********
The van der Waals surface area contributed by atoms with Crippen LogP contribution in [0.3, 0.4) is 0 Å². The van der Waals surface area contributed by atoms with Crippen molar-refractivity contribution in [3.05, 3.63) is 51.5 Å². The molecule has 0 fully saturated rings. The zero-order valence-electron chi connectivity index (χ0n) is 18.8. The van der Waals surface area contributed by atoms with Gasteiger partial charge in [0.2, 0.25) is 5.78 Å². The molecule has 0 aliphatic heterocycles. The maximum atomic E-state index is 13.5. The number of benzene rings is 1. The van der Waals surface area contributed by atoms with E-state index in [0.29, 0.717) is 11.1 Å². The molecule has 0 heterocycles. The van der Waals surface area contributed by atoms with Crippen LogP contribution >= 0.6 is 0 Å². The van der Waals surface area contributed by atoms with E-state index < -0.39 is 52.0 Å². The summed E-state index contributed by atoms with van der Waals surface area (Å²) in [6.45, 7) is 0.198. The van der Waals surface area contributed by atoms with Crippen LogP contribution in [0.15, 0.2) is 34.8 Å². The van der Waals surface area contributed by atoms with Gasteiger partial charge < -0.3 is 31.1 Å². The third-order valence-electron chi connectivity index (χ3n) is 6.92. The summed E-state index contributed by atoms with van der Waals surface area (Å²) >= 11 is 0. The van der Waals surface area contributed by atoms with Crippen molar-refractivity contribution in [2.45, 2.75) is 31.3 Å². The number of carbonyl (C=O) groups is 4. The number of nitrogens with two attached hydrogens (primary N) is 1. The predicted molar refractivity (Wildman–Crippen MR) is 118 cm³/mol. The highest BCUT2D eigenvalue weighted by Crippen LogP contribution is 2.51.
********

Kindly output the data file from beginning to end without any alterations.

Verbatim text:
The van der Waals surface area contributed by atoms with Crippen LogP contribution in [0.3, 0.4) is 0 Å². The van der Waals surface area contributed by atoms with Crippen molar-refractivity contribution in [3.05, 3.63) is 51.5 Å². The molecule has 0 fully saturated rings. The zero-order valence-electron chi connectivity index (χ0n) is 18.8. The van der Waals surface area contributed by atoms with Gasteiger partial charge in [0.2, 0.25) is 5.78 Å². The molecule has 0 aliphatic heterocycles. The maximum atomic E-state index is 13.5. The number of benzene rings is 1. The van der Waals surface area contributed by atoms with E-state index in [0.29, 0.717) is 11.1 Å². The molecule has 0 heterocycles. The van der Waals surface area contributed by atoms with Crippen LogP contribution >= 0.6 is 0 Å². The van der Waals surface area contributed by atoms with E-state index < -0.39 is 52.0 Å². The summed E-state index contributed by atoms with van der Waals surface area (Å²) in [6.45, 7) is 0.198. The van der Waals surface area contributed by atoms with Crippen LogP contribution in [0.15, 0.2) is 34.8 Å². The van der Waals surface area contributed by atoms with Gasteiger partial charge < -0.3 is 31.1 Å². The third-order valence-electron chi connectivity index (χ3n) is 6.92. The summed E-state index contributed by atoms with van der Waals surface area (Å²) >= 11 is 0. The van der Waals surface area contributed by atoms with Crippen molar-refractivity contribution in [2.45, 2.75) is 31.3 Å². The number of carbonyl (C=O) groups is 4. The number of nitrogens with two attached hydrogens (primary N) is 1. The predicted molar refractivity (Wildman–Crippen MR) is 118 cm³/mol. The highest BCUT2D eigenvalue weighted by Crippen LogP contribution is 2.51.